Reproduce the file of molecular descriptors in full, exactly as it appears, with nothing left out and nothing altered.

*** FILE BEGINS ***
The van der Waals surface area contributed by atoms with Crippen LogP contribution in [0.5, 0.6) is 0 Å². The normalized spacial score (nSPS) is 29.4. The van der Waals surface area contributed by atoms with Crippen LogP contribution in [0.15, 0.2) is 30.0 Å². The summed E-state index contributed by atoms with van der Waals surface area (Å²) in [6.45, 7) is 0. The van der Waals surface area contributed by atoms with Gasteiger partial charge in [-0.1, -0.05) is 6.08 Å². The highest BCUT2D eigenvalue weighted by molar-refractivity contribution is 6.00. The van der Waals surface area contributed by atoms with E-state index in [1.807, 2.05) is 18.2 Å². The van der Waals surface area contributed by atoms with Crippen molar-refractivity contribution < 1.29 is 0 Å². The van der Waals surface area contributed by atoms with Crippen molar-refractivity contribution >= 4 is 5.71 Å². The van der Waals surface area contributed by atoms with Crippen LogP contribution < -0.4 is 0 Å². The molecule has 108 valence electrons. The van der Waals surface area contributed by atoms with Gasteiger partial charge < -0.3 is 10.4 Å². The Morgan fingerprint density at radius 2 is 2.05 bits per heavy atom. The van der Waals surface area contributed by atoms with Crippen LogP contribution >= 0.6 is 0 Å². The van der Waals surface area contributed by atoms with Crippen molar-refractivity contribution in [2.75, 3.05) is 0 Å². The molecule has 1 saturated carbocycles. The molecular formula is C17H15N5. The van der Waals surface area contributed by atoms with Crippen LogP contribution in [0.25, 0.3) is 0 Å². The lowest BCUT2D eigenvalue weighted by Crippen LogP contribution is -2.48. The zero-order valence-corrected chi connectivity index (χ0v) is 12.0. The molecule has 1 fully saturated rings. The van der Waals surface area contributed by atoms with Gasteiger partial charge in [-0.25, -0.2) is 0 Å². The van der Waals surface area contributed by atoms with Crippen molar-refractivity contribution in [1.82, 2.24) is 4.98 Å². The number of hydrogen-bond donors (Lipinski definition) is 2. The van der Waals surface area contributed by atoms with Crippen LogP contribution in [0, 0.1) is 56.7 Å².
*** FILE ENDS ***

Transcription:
The van der Waals surface area contributed by atoms with Crippen LogP contribution in [0.5, 0.6) is 0 Å². The normalized spacial score (nSPS) is 29.4. The van der Waals surface area contributed by atoms with Crippen LogP contribution in [0.15, 0.2) is 30.0 Å². The summed E-state index contributed by atoms with van der Waals surface area (Å²) in [6.45, 7) is 0. The van der Waals surface area contributed by atoms with Gasteiger partial charge in [-0.1, -0.05) is 6.08 Å². The highest BCUT2D eigenvalue weighted by molar-refractivity contribution is 6.00. The van der Waals surface area contributed by atoms with E-state index in [1.807, 2.05) is 18.2 Å². The van der Waals surface area contributed by atoms with Crippen molar-refractivity contribution < 1.29 is 0 Å². The van der Waals surface area contributed by atoms with Crippen molar-refractivity contribution >= 4 is 5.71 Å². The van der Waals surface area contributed by atoms with Crippen LogP contribution < -0.4 is 0 Å². The molecule has 108 valence electrons. The van der Waals surface area contributed by atoms with Gasteiger partial charge < -0.3 is 10.4 Å². The Morgan fingerprint density at radius 2 is 2.05 bits per heavy atom. The van der Waals surface area contributed by atoms with Crippen LogP contribution >= 0.6 is 0 Å². The van der Waals surface area contributed by atoms with Crippen molar-refractivity contribution in [2.75, 3.05) is 0 Å². The molecule has 1 saturated carbocycles. The molecular formula is C17H15N5. The van der Waals surface area contributed by atoms with Crippen LogP contribution in [0.25, 0.3) is 0 Å². The lowest BCUT2D eigenvalue weighted by Crippen LogP contribution is -2.48. The zero-order valence-corrected chi connectivity index (χ0v) is 12.0. The molecule has 1 fully saturated rings. The van der Waals surface area contributed by atoms with Gasteiger partial charge in [-0.25, -0.2) is 0 Å². The van der Waals surface area contributed by atoms with Crippen molar-refractivity contribution in [1.82, 2.24) is 4.98 Å². The number of hydrogen-bond donors (Lipinski definition) is 2. The van der Waals surface area contributed by atoms with Crippen LogP contribution in [0, 0.1) is 56.7 Å².